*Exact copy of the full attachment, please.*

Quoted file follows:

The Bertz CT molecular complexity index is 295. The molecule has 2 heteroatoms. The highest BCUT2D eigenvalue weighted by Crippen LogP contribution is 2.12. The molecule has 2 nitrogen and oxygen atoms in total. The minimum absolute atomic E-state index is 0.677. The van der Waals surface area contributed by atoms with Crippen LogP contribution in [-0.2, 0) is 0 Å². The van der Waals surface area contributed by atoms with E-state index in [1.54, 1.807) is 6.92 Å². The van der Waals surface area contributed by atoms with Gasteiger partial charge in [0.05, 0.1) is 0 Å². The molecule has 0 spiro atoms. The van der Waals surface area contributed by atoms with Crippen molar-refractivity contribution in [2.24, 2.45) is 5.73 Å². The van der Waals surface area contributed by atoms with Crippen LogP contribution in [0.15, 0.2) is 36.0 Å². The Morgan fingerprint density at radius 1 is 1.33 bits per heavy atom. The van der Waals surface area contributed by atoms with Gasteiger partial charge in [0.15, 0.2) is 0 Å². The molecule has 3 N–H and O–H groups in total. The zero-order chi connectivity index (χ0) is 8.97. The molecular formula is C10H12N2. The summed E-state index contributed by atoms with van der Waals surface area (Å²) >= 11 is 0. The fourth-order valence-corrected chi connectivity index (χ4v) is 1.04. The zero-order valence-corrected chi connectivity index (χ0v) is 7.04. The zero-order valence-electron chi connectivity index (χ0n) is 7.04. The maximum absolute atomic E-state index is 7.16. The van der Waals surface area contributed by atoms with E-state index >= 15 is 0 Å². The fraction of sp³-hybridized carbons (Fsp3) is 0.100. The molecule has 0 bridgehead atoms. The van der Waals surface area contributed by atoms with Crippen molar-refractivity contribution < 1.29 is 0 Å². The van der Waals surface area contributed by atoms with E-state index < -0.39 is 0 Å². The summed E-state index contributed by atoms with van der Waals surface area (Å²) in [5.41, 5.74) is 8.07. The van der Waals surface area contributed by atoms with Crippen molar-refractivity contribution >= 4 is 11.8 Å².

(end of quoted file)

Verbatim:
The Bertz CT molecular complexity index is 295. The molecule has 2 heteroatoms. The highest BCUT2D eigenvalue weighted by Crippen LogP contribution is 2.12. The molecule has 2 nitrogen and oxygen atoms in total. The minimum absolute atomic E-state index is 0.677. The van der Waals surface area contributed by atoms with Crippen LogP contribution in [-0.2, 0) is 0 Å². The van der Waals surface area contributed by atoms with E-state index in [1.54, 1.807) is 6.92 Å². The van der Waals surface area contributed by atoms with Gasteiger partial charge in [0.05, 0.1) is 0 Å². The molecule has 0 spiro atoms. The van der Waals surface area contributed by atoms with Crippen molar-refractivity contribution in [2.24, 2.45) is 5.73 Å². The van der Waals surface area contributed by atoms with Crippen LogP contribution in [0.15, 0.2) is 36.0 Å². The Morgan fingerprint density at radius 1 is 1.33 bits per heavy atom. The van der Waals surface area contributed by atoms with Gasteiger partial charge in [0.15, 0.2) is 0 Å². The molecule has 3 N–H and O–H groups in total. The zero-order chi connectivity index (χ0) is 8.97. The molecular formula is C10H12N2. The summed E-state index contributed by atoms with van der Waals surface area (Å²) >= 11 is 0. The fourth-order valence-corrected chi connectivity index (χ4v) is 1.04. The zero-order valence-corrected chi connectivity index (χ0v) is 7.04. The zero-order valence-electron chi connectivity index (χ0n) is 7.04. The maximum absolute atomic E-state index is 7.16. The van der Waals surface area contributed by atoms with E-state index >= 15 is 0 Å². The fraction of sp³-hybridized carbons (Fsp3) is 0.100. The molecule has 0 bridgehead atoms. The van der Waals surface area contributed by atoms with Crippen molar-refractivity contribution < 1.29 is 0 Å². The van der Waals surface area contributed by atoms with E-state index < -0.39 is 0 Å². The summed E-state index contributed by atoms with van der Waals surface area (Å²) in [5.41, 5.74) is 8.07. The van der Waals surface area contributed by atoms with Crippen molar-refractivity contribution >= 4 is 11.8 Å².